Horse-racing machines get a reluctant denial from Oregon Racing Commission

By April Ehrlich (OPB)
Feb. 18, 2022 3:01 p.m.

Members of Oregon’s racing commission say they would have approved a gambling facility in Grants Pass if it weren’t for a recent opinion from the Oregon Department of Justice. The department concluded last week that the proposed facility, the Flying Lark, would technically be a casino because of its intent to use historical horse-racing machines.

Historical horse-racing machines are terminals where people can bet on real-life races that happened in the past. Gamblers can assess the abilities of the riders and their horses based on stats provided by the terminals, but identifying information about the specific race is omitted.


The Oregon Department of Justice’s advisory opinion last week said these machines don’t require any skill, so they work more like slot machines. As such, they are considered lotteries and would collectively make up a casino.

Oregon has a constitutional ban against casinos that aren’t on tribal lands.

The Oregon Racing Commission, which regulates the state’s horse racing and wagering, on Thursday denied the facility based on the justice department’s opinion.

But it also approved a resolution stating that it disagreed with the state’s attorneys. A couple of commissioners at Thursday’s meeting referred to the DOJ’s opinion as their “marching orders.”

Gov. Kate Brown on Wednesday sent a letter to the commission saying that she expected commissioners to “heed the advice in this published opinion by our state legal counsel.”


The commission’s executive director, Jack McGrail, insinuated that the issue could turn up in a courtroom.

“While at present, I believe that the commission is constrained by the DOJ opinion and the letter from Governor Brown; perhaps, ultimately a court will resolve this issue, as these types of disputes are often finally arbitrated by a court.”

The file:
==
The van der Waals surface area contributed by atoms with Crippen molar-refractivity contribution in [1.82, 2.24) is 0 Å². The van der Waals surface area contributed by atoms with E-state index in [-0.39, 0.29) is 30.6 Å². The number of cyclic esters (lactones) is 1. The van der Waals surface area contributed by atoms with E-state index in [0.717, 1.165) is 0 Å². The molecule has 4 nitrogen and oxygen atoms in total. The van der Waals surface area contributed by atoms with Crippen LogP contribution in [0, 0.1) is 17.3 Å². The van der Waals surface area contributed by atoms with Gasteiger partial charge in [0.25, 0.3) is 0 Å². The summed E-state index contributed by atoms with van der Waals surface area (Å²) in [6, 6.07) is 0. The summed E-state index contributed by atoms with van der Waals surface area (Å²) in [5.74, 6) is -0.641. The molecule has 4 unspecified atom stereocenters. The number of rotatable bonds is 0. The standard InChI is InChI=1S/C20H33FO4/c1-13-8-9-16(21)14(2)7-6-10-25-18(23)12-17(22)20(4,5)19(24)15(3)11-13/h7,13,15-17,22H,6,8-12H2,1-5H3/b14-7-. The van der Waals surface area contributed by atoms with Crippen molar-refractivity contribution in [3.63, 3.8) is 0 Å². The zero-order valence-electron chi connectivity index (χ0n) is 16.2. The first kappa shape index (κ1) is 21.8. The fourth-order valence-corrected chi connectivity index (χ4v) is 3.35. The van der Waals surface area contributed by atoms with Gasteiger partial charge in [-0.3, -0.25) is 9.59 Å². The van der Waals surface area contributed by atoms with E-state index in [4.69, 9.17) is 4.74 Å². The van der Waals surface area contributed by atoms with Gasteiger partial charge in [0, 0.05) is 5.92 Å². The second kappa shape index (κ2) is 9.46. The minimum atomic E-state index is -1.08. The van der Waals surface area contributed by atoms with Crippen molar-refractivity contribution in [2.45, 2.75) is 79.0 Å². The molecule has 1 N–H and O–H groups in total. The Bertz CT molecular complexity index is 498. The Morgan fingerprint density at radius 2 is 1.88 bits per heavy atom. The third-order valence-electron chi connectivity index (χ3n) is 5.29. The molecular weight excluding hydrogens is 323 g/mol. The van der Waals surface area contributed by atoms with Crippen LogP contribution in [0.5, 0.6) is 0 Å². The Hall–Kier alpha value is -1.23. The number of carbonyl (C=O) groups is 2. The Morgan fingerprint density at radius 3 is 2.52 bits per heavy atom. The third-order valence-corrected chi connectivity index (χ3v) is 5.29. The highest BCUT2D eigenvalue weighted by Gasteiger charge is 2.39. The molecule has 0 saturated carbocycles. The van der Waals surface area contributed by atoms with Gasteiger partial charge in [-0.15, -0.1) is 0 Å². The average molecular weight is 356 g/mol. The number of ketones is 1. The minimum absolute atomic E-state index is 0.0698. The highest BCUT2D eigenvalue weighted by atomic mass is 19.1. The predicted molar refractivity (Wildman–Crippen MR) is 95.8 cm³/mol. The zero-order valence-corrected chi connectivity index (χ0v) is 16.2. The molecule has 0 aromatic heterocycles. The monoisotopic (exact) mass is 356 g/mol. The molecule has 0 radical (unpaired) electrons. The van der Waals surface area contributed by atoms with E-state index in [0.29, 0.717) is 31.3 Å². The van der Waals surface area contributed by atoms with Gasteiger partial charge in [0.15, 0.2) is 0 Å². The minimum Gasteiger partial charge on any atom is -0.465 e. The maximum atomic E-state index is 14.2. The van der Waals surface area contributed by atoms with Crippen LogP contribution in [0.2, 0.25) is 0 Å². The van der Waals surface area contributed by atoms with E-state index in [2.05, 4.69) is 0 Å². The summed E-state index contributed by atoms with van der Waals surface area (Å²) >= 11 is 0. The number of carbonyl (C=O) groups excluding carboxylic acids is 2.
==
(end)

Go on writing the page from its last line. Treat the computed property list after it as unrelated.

The commission’s resolution says the Flying Lark is not a casino, and therefore wouldn’t go against the state’s constitutional ban of casinos. It points to the Portland Meadows’ use of horse racing machines in 2019.

“What was allowed in Portland should not be prohibited in Grants Pass,” it reads.

The Flying Lark is the brainchild of Dutch Bros co-founder Travis Boersma, who became the state’s newest billionaire after Dutch Bros went public last year. The Flying Lark facility — which would have included retail shops, restaurants and bars — is already built. The company also hired a couple of hundred employees in anticipation of its opening this spring.

Boersma in the past has said that the facility hinged on its use of 225 historical horse-racing machines. On Thursday, he told the racing commission those employees will need to be laid off at the end of the month.

Several tribes have voiced their opposition to the facility, saying it would directly compete with their casinos, which help fund tribal services.

At Thursday’s meeting, the spokesperson for the Cow Creek Band of Umpqua Tribe of Indians, Anna Richter Taylor, said the racing commission should have consulted with tribes during the Flying Lark’s planning process.

“If it’s done properly and early, we actually can get to mutually agreeable resolutions that benefit both governments,” said Richter Taylor.

Richter Taylor said tribes mostly support live horse racing, but are against gambling through the historical horse-racing machines.